Posts Tagged: culture
For The New Republic, Suki Kim writes of Lionel Shriver’s remarks in Brisbane, “I had been invited to the Brisbane Writers Festival as a writer, but now I was here, foremost, as an Asian” and how the controversy shifted the theme of the festival from “connection and belonging” to “being a minority in Lionel Shriver’s world....more
Brutalist architecture—those hulking, concrete buildings from the mid-1950s to mid-1970s—is making a quiet comeback in popularity. A new book by Christopher Beanland, Concrete Concept explores why:
And the sheer variety of these “brutalist beasts,” in cities from Birmingham to Madrid to Montreal, is extraordinary.
At the Atlantic, Adrienne LaFrance defends teenagers’ ever-maligned contributions to the lexicon, citing a recent student that examines the extent to which teens influence linguistic change:
And the thing about linguistic changes is they can’t exactly be stopped in any sort of deliberate way…Even old-school grammar geeks are warming up to “they” as an acceptable gender-neutral pronoun, understanding that culture doesn’t just trump language rules, it creates them—then destroys them, then creates new ones again.
As the value of an individual book is devalued, so is the self. We are made to feel that it’s only through constant communication with a community that we have any collective power.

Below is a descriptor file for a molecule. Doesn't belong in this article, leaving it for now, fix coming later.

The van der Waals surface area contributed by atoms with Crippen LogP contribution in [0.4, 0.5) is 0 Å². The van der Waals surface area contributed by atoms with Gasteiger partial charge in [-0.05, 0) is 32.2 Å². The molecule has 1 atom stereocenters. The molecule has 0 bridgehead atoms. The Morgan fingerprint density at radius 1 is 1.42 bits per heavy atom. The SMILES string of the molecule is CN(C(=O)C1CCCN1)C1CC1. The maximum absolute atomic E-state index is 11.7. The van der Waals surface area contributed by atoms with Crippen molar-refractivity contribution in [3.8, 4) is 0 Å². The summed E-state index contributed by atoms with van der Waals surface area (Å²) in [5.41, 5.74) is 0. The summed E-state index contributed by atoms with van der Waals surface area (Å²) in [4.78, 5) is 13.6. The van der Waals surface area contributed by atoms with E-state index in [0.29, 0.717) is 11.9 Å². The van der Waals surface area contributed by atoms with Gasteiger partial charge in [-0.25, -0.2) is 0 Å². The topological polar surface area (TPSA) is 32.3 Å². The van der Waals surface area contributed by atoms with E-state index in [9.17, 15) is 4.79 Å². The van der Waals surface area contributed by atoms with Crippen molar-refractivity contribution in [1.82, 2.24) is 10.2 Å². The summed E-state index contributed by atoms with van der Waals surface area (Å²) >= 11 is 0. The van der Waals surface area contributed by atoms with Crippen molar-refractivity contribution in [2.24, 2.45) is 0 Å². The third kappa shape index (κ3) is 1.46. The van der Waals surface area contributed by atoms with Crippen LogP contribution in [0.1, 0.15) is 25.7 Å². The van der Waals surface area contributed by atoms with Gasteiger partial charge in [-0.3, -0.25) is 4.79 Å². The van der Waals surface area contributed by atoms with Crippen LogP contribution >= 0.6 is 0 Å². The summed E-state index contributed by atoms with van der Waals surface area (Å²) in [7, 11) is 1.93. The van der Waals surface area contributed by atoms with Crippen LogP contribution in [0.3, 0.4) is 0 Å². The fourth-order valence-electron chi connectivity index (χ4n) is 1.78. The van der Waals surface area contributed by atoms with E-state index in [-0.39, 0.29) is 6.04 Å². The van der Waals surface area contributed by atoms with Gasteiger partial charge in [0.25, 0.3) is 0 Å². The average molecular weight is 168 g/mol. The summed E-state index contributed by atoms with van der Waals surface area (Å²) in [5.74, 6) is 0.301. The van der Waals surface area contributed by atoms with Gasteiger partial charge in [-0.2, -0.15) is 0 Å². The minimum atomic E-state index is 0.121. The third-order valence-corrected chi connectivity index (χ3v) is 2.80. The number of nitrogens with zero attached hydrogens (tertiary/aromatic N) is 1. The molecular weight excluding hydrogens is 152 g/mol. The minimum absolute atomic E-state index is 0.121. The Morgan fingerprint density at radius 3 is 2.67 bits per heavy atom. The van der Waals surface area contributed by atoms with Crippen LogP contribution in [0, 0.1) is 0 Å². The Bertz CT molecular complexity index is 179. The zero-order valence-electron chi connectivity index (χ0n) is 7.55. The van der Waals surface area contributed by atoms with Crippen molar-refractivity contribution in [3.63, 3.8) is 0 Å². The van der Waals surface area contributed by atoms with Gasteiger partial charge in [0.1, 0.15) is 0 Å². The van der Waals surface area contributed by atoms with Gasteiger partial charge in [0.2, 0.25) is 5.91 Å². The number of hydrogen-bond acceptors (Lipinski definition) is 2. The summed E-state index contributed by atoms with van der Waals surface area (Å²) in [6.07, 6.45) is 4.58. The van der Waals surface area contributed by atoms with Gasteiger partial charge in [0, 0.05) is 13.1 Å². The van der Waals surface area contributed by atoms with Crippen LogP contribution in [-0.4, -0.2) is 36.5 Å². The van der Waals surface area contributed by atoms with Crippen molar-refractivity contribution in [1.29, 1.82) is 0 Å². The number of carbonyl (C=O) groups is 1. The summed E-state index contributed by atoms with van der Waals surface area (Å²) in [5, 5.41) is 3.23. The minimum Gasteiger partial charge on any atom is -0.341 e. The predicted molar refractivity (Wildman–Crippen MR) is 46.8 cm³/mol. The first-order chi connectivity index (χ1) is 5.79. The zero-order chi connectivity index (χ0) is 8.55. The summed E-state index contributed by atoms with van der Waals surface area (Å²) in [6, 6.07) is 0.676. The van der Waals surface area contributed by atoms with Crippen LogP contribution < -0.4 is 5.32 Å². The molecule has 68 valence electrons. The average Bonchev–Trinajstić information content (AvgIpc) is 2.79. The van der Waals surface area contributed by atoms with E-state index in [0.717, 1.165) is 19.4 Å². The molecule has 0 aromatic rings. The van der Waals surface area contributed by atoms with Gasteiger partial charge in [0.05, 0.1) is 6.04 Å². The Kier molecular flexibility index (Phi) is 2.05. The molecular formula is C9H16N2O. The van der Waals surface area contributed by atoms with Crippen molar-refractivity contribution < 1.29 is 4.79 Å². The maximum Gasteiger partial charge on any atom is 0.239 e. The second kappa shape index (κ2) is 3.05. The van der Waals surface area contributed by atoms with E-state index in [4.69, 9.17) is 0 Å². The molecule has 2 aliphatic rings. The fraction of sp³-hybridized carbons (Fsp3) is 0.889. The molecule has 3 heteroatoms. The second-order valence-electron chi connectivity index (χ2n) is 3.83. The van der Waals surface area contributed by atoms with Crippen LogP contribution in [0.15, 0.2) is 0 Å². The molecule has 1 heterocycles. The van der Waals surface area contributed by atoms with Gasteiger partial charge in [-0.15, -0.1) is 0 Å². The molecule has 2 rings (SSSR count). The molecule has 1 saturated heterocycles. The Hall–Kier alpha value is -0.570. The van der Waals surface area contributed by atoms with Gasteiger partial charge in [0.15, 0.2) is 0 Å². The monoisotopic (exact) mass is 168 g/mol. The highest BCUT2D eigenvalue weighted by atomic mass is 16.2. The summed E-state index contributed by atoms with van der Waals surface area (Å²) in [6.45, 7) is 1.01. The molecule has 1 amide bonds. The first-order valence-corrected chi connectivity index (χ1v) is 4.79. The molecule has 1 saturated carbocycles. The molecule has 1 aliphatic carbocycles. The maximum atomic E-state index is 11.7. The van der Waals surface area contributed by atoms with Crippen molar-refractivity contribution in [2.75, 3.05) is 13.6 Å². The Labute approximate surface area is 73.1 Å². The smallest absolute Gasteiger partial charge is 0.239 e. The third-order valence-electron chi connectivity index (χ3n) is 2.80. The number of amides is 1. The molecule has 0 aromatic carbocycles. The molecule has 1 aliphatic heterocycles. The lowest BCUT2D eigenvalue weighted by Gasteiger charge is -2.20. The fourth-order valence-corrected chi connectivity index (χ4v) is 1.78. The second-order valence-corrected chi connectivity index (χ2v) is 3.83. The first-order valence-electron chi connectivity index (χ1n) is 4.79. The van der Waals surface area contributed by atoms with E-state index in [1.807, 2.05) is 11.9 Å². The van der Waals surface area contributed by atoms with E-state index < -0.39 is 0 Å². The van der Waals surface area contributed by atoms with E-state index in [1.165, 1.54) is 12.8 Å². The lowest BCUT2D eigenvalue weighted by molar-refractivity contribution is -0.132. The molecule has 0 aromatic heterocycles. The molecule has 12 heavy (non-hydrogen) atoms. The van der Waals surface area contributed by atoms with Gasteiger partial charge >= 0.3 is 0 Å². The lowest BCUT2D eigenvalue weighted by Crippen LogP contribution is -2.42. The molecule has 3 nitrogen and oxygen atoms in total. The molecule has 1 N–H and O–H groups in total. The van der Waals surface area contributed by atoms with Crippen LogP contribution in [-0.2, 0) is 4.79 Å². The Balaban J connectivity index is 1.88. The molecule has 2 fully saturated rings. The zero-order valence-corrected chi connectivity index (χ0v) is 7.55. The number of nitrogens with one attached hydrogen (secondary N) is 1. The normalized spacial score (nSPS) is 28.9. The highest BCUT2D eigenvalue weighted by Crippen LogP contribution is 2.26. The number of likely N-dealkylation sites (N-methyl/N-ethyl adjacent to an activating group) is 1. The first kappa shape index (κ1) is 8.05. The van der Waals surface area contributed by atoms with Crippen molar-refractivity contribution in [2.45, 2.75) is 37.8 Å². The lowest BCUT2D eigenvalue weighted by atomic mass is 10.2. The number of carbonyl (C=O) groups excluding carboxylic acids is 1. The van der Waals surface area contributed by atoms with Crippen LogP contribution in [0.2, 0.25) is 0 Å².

How has the immediacy of the Internet changed how we absorb information?...more
A new exhibit at the Guggenheim Museum mixes visual art with writing:
“Storylines” is about the resurgence of narrative in the visual arts, but it is also about how writers still love to write about the things artists make. In a moment of inspiration, the exhibition’s curators got thirty novelists and poets, from John Ashbery to Jeanette Winterson, to write creative responses to the works in the show.
The digital age threatens works of serious literary merit, warns British novelist Will Self:
Back when I began publishing novels, not only did the reviews in the quality press mean something – in terms of sales, yes, but also as a genuine assay of literary worth – but as a writer, you knew that there was a community of readers who paid attention to them.
The tapes of Jackie O’s interview with Arthur Schlesinger, four months after her husband’s assassination were not supposed to be released until fifty years after her death. Her daughter Caroline Kennedy ended up releasing them early (the result of an ABC deal) and released them in a book, co-authored with the historian Michael Beschloss....more